Fixed it for you. The curve never was flattened and probably the curve is not even real seeing as how the CDC changed the rules for reporting “cases.”
682   theoakman   ignore (0)   2021 Mar 14, 6:44am     ↓ dislike (0)   quote   flag      

Flattening the curve was designed to reduce the peak but spread it out over a longer time period as to not overrun the healthcare system. A month into it, they transformed it into, reduce cases to baseline. At the beginning of summer, they instilled in people's minds that it would be a crime if anyone else got the virus from someone else.
683   clambo   ignore (5)   2021 Mar 14, 7:20am     ↓ dislike (0)   quote   flag      

The entire farce was intended to ruin the election on November 3.
The bastards succeeded.
The interesting thing is that the mass hysteria and panic spread so well that in some places people are still prisoners in their respective states and counties.
I’m running out of friends; those who hated Trump and who voted Biden, and a few Fauci sycophants and paranoid mask suckers.
The religious kooks still “forgive” me I guess.
684   WookieMan   ignore (7)   2021 Mar 14, 7:26am     ↓ dislike (0)   quote   flag      

theoakman says
At the beginning of summer, they instilled in people's minds that it would be a crime if anyone else got the virus from someone else.

This is the most deadly part of all this. Post Spanish flu, statistically this was just a really, really bad flu season. I'd like to see the per capita deaths for flu since the Spanish flu. The problem is even most flu deaths are from some other comorbidities anyway and not the flu itself. Media and government just changed the narrative.

Reality is people are going to die. We can't stop that. You have one life, enjoy it. Right now in a lot of places nobody is enjoying it. We've killed more people meddling in the ME, but those deaths are justified? (Some are)

I'm just glad I'm in an area that mostly give zero fucks about Covid. I saw two sides of the coin last night. Went to a Mexican place, mask needed to get in and temp taken. First I've had to deal with that in IL. After hours party went to a bar near my town. No mask, nothing. Staff didn't wear them. 100% normal. Place was packed too for St. Patricks day. Went bowling for my nephews birthday party. We outnumbered the Karen mom's but there were a few people wearing masks. It's so different all over.

I don't think I could do CA or even Chicago right now. Really any major or mid major city.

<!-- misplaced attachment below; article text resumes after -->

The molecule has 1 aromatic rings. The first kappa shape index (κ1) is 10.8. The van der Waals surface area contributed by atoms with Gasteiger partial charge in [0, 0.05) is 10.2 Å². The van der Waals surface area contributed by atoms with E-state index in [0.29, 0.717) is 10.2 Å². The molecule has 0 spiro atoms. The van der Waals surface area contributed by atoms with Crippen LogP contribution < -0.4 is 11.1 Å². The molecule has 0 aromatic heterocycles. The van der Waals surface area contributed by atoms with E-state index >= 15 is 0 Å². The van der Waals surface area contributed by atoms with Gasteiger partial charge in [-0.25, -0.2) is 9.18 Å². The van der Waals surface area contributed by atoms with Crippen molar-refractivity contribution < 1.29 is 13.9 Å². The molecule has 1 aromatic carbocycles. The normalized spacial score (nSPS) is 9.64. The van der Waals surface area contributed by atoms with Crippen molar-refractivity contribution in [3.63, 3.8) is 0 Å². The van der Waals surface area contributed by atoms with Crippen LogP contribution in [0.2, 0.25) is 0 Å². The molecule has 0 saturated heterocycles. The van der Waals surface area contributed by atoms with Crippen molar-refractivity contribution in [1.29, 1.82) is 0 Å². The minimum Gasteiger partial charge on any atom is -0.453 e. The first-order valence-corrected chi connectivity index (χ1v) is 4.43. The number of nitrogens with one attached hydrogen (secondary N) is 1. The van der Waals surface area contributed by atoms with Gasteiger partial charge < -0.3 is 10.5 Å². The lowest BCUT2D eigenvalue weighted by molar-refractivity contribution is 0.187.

685   PeopleUnited   ignore (1)   2021 Mar 14, 6:42pm     ↓ dislike (0)   quote   flag      

WookieMan says
You have one life, enjoy it.


Amen, and don’t waste your life running in fear of death, it will catch you eventually. 100% guaranteed. Better yet, prepare to die and live your life in power and peace. A life well lived is worth 1000 lifetimes lived in fear.
686   mell   ignore (6)   2021 Mar 14, 8:48pm     ↓ dislike (0)   quote   flag      

People in the bay area are out and about and mingling, most in CA don't give two shits anymore, and esp. since the recall efforts some counties suddenly can't open fast enough. SF will enter the bs orange tier within a few days which is pretty relaxed.
687   Patrick   ignore (1)   2021 Mar 14, 9:47pm     ↓ dislike (0)   quote   flag      

I'm going to Texas Thursday for a few days.

I'm really looking forward to seeing how they handle it.
688   Ceffer   ignore (6)   2021 Mar 14, 10:08pm     ↓ dislike (0)   quote   flag      

PeopleUnited says
A life well lived is worth 1000 lifetimes lived in fear.



Tell that to the Karen-Kovid-Fear-KommieKunts, who endeavor and succeed in ruining it for the rest of us.
689   Patrick   ignore (1)   2021 Mar 14, 11:01pm     ↓ dislike (0)   quote   flag      

We shall have fun in spite of them!

They hate that.
690   WookieMan   ignore (7)   2021 Mar 15, 12:34am     ↓ dislike (0)   quote   flag      

mell says
SF will enter the bs orange tier within a few days which is pretty relaxed.

Fucking 9/11 all over again except localized now. "Terrorist" threat meter has now become virus meter that tracks a cold. We'll see what sticks this time.

I flew a decent amount as a kid prior to 9/11 and I recall it as basically just walking through a metal detector. I don't have the best memory. I know there was a bag scanner, but the overall vibe was extremely chill. I mean remember when you could get airside (through security) to great people landing instead of at baggage? I also believe on one of my very first flights as a kid you could still smoke. lol that was one good change even as a former smoker.

I'd be worried as a small business owner in the big cities though. At a moments notice you could probably be shut down now for something as mundane as people standing too close to each other.
691   RC2006   ignore (2)   2021 Mar 15, 8:23am     ↓ dislike (0)   quote   flag      

Dems shut down for covid and then dump covid infected illegals across country fuck them.
692   mell   ignore (6)   2021 Mar 15, 9:02am     ↓ dislike (0)   quote   flag      

WookieMan says
mell says
SF will enter the bs orange tier within a few days which is pretty relaxed.

Fucking 9/11 all over again except localized now. "Terrorist" threat meter has now become virus meter that tracks a cold. We'll see what sticks this time.

I flew a decent amount as a kid prior to 9/11 and I recall it as basically just walking through a metal detector. I don't have the best memory. I know there was a bag scanner, but the overall vibe was extremely chill. I mean remember when you could get airside (through security) to great people landing instead of at baggage? I also believe on one of my very first flights as a kid you could still smoke. lol that was one good change even as a former smoker.